3. VB using just the .NET Framework

The .NET Framework can be downloaded free of charge. In the future, it will be included as part of the Windows operating system.

Note: At the present time, there are two .NET Framework downloads: there is a .NET Framework Redistributable which software developers can give away with their products, and there is also a .NET Framework SDK which includes the compilers for Visual Basic.NET and C#. Although both of these downloads can currently be downloaded for free, I am unclear as to whether both will form part of future versions of the Windows operating system.

Rant: It is interesting to note that Microsoft are now giving away compilers: this once again makes it difficult for other software developers to offer competing products.

So you just need the .NET Framework in order to compile and execute Visual Basic.NET programs or C# programs. The compilers are in files called vbc.exe and csc.exe. On my laptop these files are in the directory:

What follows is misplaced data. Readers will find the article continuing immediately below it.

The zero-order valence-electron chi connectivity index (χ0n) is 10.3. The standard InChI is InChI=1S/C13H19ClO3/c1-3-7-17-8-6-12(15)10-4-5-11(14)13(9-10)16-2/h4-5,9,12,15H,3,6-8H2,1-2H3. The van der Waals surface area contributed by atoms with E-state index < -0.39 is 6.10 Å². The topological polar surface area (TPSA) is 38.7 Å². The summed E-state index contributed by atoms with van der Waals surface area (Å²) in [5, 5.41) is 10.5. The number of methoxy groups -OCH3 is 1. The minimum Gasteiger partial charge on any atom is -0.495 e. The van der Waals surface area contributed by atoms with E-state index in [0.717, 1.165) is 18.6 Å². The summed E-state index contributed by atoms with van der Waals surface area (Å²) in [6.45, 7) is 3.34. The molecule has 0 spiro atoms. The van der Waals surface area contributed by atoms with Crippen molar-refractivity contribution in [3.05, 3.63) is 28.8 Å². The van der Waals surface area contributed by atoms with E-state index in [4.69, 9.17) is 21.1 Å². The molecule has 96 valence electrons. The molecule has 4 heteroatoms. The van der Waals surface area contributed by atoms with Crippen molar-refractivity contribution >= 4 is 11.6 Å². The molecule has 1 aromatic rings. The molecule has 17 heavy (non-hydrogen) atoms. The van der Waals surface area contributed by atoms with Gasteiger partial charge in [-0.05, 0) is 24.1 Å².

So, in a command shell window, add the appropriate directory to the path:


Then use your favourite text editor to produce a program in VB.NET. For example, suppose you use a text editor to produce a file called Module1.vb that contains the following text. Note: ignore the line numbers that appear in this document: they do not form part of the programs:

0001: Imports System
0002: Module Module1
0004:     Sub Main()
0005:         Console.Write("Centigrade value: ")
0006:         Dim tCentigradeString As String = Console.ReadLine()
0007:         Dim tCentigrade As Double = Double.Parse(tCentigradeString)
0008:         Dim tFahrenheit As Double = 32 + tCentigrade * 9 / 5
0009:         Console.WriteLine("Fahrenheit value: " & tFahrenheit)
0010:     End Sub
0012: End Module

This program can then be compiled using the command line:

vbc Module1.vb

This produces a file called Module1.exe that can be executed in the usual way: